Last week saw a plot of land in northern Hong Kong sell for less than market experts had predicted amid concerns that the Hong Kong real estate market is slowing down. While this particular plot was in the suburbs of Tai Po it was nonetheless a major concern for investors. The next public sale of land will occur on 26 February and while there are hopes that this plot, in one of the more central areas, will perform better in relative terms all eyes will be on the sale.
The major concern amongst investors in Hong Kong real estate is the fact that a slowdown in the Chinese economy is most certainly having an impact on the region. When you bear in mind that Hong Kong real estate attracts one of the highest valuations in the world, any downturn in confidence could have a dramatic impact.
Credit rating agencies concerned
A recent report by credit rating agency Standard & Poor’s confirmed the suspicions of many real estate investors in Hong Kong. The agency believes that the price of homes in the city will fall by between 10% and 15% during 2016, land prices will step down and there will be a minimal increase of up to 5% in transaction volumes. These figures do not make good reading especially with many experts believing that the Chinese economic downturn is only in its relatively early stages and there may be more bad news to come in the short to medium term.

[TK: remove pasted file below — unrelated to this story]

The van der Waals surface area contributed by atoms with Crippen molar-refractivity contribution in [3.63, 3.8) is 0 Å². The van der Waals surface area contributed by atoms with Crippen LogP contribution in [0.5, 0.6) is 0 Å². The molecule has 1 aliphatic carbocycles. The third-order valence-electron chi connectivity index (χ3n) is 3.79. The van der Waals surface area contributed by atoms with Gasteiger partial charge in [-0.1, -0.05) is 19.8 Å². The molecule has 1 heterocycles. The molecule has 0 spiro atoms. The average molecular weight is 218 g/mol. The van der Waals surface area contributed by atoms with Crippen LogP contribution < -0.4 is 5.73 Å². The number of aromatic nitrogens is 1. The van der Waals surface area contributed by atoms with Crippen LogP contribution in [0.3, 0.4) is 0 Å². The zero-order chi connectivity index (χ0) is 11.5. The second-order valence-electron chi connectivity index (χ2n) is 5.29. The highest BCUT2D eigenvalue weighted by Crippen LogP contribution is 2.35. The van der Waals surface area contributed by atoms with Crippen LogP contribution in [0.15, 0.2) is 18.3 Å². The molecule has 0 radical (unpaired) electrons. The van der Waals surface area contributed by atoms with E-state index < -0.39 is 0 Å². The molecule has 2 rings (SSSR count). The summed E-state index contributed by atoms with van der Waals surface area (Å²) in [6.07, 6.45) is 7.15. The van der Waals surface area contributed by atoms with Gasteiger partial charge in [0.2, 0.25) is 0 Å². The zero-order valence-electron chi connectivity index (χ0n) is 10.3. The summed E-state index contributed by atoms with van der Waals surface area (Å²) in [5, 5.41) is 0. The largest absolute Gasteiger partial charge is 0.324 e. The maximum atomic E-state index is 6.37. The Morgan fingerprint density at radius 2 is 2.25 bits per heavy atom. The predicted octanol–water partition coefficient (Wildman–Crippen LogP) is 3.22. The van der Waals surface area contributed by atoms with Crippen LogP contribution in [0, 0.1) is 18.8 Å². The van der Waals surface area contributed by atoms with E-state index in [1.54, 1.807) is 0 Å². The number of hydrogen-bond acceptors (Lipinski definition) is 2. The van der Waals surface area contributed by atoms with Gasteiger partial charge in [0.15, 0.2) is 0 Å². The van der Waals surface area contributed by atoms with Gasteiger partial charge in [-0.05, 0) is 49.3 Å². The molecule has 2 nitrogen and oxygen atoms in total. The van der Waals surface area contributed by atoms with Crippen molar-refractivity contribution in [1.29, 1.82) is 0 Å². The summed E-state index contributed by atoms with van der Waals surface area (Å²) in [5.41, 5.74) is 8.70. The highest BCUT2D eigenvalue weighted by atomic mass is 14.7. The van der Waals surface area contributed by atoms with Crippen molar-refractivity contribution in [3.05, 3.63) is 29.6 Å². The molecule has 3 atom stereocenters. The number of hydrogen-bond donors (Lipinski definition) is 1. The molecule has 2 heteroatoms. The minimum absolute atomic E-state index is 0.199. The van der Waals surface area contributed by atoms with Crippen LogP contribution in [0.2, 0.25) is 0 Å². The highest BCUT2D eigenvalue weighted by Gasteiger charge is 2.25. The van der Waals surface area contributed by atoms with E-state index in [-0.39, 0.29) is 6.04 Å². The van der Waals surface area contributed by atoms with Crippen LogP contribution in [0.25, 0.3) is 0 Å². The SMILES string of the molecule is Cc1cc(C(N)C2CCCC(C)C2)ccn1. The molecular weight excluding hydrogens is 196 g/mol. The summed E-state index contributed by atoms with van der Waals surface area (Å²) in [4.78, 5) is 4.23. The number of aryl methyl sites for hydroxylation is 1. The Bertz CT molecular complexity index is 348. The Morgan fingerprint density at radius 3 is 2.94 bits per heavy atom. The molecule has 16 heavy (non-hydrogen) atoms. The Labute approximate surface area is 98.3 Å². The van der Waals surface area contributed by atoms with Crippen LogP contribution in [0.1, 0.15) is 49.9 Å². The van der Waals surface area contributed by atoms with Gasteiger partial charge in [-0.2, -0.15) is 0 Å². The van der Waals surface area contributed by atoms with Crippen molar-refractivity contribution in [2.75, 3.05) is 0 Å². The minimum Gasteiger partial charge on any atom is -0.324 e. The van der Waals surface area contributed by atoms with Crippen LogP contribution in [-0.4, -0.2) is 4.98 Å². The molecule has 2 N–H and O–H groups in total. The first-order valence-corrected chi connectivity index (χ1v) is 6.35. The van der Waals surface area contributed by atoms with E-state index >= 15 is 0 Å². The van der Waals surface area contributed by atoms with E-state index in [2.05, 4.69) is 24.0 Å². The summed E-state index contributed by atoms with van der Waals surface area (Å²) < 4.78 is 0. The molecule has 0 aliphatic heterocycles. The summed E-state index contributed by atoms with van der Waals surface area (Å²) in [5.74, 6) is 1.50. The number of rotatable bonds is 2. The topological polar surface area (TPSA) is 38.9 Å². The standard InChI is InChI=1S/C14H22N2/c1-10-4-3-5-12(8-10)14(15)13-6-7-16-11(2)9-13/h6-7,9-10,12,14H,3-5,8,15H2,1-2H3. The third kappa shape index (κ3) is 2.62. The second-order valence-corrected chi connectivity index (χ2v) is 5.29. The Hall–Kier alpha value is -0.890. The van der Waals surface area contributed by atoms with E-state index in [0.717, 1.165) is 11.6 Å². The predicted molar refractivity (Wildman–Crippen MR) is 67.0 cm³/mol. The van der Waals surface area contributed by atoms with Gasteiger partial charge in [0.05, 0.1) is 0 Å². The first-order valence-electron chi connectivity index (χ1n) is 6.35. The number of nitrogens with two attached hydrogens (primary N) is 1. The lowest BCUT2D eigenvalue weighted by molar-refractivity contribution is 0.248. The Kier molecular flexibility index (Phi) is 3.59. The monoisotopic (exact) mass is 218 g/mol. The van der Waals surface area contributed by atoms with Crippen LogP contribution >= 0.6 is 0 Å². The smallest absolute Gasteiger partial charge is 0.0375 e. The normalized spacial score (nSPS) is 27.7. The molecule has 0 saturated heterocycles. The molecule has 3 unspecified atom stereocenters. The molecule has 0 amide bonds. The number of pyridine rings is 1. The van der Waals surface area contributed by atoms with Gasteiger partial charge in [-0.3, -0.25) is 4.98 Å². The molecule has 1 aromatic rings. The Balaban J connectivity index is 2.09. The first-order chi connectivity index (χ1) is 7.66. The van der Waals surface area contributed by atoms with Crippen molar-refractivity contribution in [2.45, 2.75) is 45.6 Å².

Dependency on property related activities
The Fitch credit rating agency also had much to say about the Hong Kong property market estimating that approaching 20% of the city’s economic output is related to property activity. The potentially enormous knock-on effect of any downturn in the Hong Kong property market does not bear thinking about as it will impact employment and the wealth of individuals and companies.
While it may be a little too soon to ring the alarm bells, we only need to look at the impact the downturn has had on Chinese real estate companies to see how quickly markets can turn. The last few months have seen a number of Chinese real estate companies forced to restructure their debt with some unable to pay the interest on their bonds. As the number of companies struggling to refinance their debt continues to grow this has a major impact upon confidence and the risk/reward ratio within financial markets.
Is there any good news?
The good news is that Standard & Poor’s is not expecting a massive downturn in real estate prices across Hong Kong at this moment in time. Indeed there is a suggestion that prices could fall by up to 30% without having any major impact upon the credit ratings of Hong Kong’s wealth property developers. While this is obviously encouraging, we would certainly not want to be testing that 30% downturn cushion any time in the near future!
It is obvious that any further downturn in the Chinese economy will impact the Far East but areas such as Hong Kong, often compared to the London real estate market, are probably in a better position than most to withstand any dramatic fall in worldwide property prices.